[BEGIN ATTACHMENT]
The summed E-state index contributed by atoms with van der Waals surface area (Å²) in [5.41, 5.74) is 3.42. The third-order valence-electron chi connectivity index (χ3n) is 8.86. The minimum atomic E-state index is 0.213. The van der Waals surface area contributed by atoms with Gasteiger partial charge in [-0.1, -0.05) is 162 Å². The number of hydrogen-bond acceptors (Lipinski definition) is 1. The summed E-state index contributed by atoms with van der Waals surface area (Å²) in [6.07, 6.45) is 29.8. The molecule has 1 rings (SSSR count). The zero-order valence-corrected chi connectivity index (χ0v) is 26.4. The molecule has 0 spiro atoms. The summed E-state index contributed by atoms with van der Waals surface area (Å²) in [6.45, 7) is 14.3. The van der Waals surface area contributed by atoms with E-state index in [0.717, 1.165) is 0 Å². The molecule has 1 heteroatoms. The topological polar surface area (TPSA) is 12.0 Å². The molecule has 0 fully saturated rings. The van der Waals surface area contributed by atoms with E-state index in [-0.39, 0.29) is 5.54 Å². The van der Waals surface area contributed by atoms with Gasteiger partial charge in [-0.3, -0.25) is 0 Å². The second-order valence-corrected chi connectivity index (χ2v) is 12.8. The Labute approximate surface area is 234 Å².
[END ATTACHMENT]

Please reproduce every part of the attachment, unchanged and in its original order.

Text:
The summed E-state index contributed by atoms with van der Waals surface area (Å²) in [5.41, 5.74) is 3.42. The third-order valence-electron chi connectivity index (χ3n) is 8.86. The minimum atomic E-state index is 0.213. The van der Waals surface area contributed by atoms with Gasteiger partial charge in [-0.1, -0.05) is 162 Å². The number of hydrogen-bond acceptors (Lipinski definition) is 1. The summed E-state index contributed by atoms with van der Waals surface area (Å²) in [6.07, 6.45) is 29.8. The molecule has 1 rings (SSSR count). The zero-order valence-corrected chi connectivity index (χ0v) is 26.4. The molecule has 0 spiro atoms. The summed E-state index contributed by atoms with van der Waals surface area (Å²) in [6.45, 7) is 14.3. The van der Waals surface area contributed by atoms with E-state index in [0.717, 1.165) is 0 Å². The molecule has 1 heteroatoms. The topological polar surface area (TPSA) is 12.0 Å². The molecule has 0 fully saturated rings. The van der Waals surface area contributed by atoms with E-state index in [-0.39, 0.29) is 5.54 Å². The van der Waals surface area contributed by atoms with Gasteiger partial charge in [-0.3, -0.25) is 0 Å². The second-order valence-corrected chi connectivity index (χ2v) is 12.8. The Labute approximate surface area is 234 Å².